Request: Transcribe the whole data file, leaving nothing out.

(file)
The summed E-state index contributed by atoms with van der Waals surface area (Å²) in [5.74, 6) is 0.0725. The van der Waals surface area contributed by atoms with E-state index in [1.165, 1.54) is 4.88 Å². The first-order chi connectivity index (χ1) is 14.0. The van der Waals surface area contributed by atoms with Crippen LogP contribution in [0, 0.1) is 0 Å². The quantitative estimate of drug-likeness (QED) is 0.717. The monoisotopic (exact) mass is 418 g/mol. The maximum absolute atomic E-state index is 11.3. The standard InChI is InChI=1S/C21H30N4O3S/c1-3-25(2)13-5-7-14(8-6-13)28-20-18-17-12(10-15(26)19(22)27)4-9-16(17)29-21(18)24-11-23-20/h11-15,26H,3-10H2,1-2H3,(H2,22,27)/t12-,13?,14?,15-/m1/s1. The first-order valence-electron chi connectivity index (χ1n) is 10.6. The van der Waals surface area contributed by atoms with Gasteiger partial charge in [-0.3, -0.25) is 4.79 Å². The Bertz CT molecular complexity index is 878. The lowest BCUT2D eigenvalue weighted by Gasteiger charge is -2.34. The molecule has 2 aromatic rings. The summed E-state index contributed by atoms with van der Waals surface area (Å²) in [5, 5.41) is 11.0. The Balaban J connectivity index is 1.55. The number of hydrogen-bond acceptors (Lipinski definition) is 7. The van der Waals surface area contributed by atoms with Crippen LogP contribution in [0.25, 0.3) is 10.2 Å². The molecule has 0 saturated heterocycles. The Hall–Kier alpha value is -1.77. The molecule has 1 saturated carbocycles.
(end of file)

The summed E-state index contributed by atoms with van der Waals surface area (Å²) in [5.74, 6) is 0.0725. The van der Waals surface area contributed by atoms with E-state index in [1.165, 1.54) is 4.88 Å². The first-order chi connectivity index (χ1) is 14.0. The van der Waals surface area contributed by atoms with Crippen LogP contribution in [0, 0.1) is 0 Å². The quantitative estimate of drug-likeness (QED) is 0.717. The monoisotopic (exact) mass is 418 g/mol. The maximum absolute atomic E-state index is 11.3. The standard InChI is InChI=1S/C21H30N4O3S/c1-3-25(2)13-5-7-14(8-6-13)28-20-18-17-12(10-15(26)19(22)27)4-9-16(17)29-21(18)24-11-23-20/h11-15,26H,3-10H2,1-2H3,(H2,22,27)/t12-,13?,14?,15-/m1/s1. The first-order valence-electron chi connectivity index (χ1n) is 10.6. The van der Waals surface area contributed by atoms with Gasteiger partial charge in [-0.3, -0.25) is 4.79 Å². The Bertz CT molecular complexity index is 878. The lowest BCUT2D eigenvalue weighted by Gasteiger charge is -2.34. The molecule has 2 aromatic rings. The summed E-state index contributed by atoms with van der Waals surface area (Å²) in [5, 5.41) is 11.0. The Balaban J connectivity index is 1.55. The number of hydrogen-bond acceptors (Lipinski definition) is 7. The van der Waals surface area contributed by atoms with Crippen LogP contribution in [0.25, 0.3) is 10.2 Å². The molecule has 0 saturated heterocycles. The Hall–Kier alpha value is -1.77. The molecule has 1 saturated carbocycles.